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THE UK: Destination Guides

Student Blog: London Underground marks its 150th anniversary

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'On 9 January 2013, London Underground celebrated 150 years since the first underground journey took place between Paddington and Farringdon on the Metropolitan Railway. Since that moment, the London Underground or the ‘tube’ as it is commonly known, has become part of the day-to-day life of all Londoners and visitors.


Today UK's capital city is connected and functions in an amazingly orderly manner thanks to the underground. The network covers 408 kilometres, with 11 lines running through 270 stations across London. To commemorate this long-standing legacy, we have put together a list of historical facts for you:



The first day the London Underground opens: 50,000 people queue for tickets but just over half that number are able to travel.


London underground early days



District and Circle Railways and part of the Metropolitan Railway electrified.


Disctrict Line is electrified



Frank Pick develops the Underground's corporate identity through coordinated marketing including distinctive posters and the first version of the bar and circle logo.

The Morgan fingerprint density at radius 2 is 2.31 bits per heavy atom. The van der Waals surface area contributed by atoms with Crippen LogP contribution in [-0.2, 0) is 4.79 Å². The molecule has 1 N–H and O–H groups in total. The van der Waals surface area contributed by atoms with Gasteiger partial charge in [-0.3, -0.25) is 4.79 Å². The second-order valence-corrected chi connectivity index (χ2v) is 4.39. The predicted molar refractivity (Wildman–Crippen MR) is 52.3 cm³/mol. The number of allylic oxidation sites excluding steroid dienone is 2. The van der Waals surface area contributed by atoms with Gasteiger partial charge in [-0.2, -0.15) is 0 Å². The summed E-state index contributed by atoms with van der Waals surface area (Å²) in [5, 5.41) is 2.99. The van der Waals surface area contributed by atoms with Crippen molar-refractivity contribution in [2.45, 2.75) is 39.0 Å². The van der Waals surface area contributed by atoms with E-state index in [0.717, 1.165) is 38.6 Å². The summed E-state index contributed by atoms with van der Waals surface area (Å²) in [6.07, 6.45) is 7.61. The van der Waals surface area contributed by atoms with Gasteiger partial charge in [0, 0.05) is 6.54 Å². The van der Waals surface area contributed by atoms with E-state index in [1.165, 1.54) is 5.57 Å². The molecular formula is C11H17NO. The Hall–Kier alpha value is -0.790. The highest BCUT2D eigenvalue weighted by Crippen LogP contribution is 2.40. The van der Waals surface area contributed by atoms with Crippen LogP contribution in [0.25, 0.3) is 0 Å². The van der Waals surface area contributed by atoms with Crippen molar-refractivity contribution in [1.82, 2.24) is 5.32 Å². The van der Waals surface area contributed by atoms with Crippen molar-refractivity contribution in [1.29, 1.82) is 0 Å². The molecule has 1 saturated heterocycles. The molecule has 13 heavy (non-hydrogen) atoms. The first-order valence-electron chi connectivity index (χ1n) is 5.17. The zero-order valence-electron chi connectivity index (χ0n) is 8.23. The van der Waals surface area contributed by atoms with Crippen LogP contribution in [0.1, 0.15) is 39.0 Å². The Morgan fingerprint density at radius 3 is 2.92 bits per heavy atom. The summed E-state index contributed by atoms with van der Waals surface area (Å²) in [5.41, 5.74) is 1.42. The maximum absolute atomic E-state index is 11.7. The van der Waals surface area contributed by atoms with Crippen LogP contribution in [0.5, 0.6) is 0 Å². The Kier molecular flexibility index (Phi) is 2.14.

See Marketing courses abroad.


Later on in 1916, Frank Pick commissions Edward Johnston to design a unique typeface for the Underground as part of these branding efforts. A newer version is still in use by London Underground.


London tube roundel sign



Harry Beck designed and produced the well known Tube map diagram while working as an engineering draughtsman at the London Underground Signals Office. Beck’s map was considered too big a departure from the norm, but the public liked it and it became official in 1933.


First underground map



Wartime London: Holborn and Aldwych stations served as shelter for many Londoners during the Blitz in the Second World War as well as storing precious artworks and other items from the neighbouring British Museum.


Aldwych station during Blitz



Victoria Line, the newest of all London Underground network, is inaugurated by the Queen Elizabeth II.



The first woman driver, Hannah Dadds, starts working as a train driver on the District line.


First woman driver



Oyster electronic card is introduced, following past efforts started with the paper-based travelcard. The whole transport system is divided into zones to allow for a smaller range of fares.


oyster card



The tube carries 1 billion people in a year for the first time. A new one-day record of over 4 million passengers occurs on 7 December.



During the Olympic Games, the London Underground had its most hectic day ever on August 3, carrying 4.4 million passengers.



As part of the 150th anniversary celebrations, a restored locomotive steam train (last used in the late 1800s) runs from Kensington Olympia to Moorgate on the Metropolitan line, on January 13.'


Images: Courtesy of Transport for London

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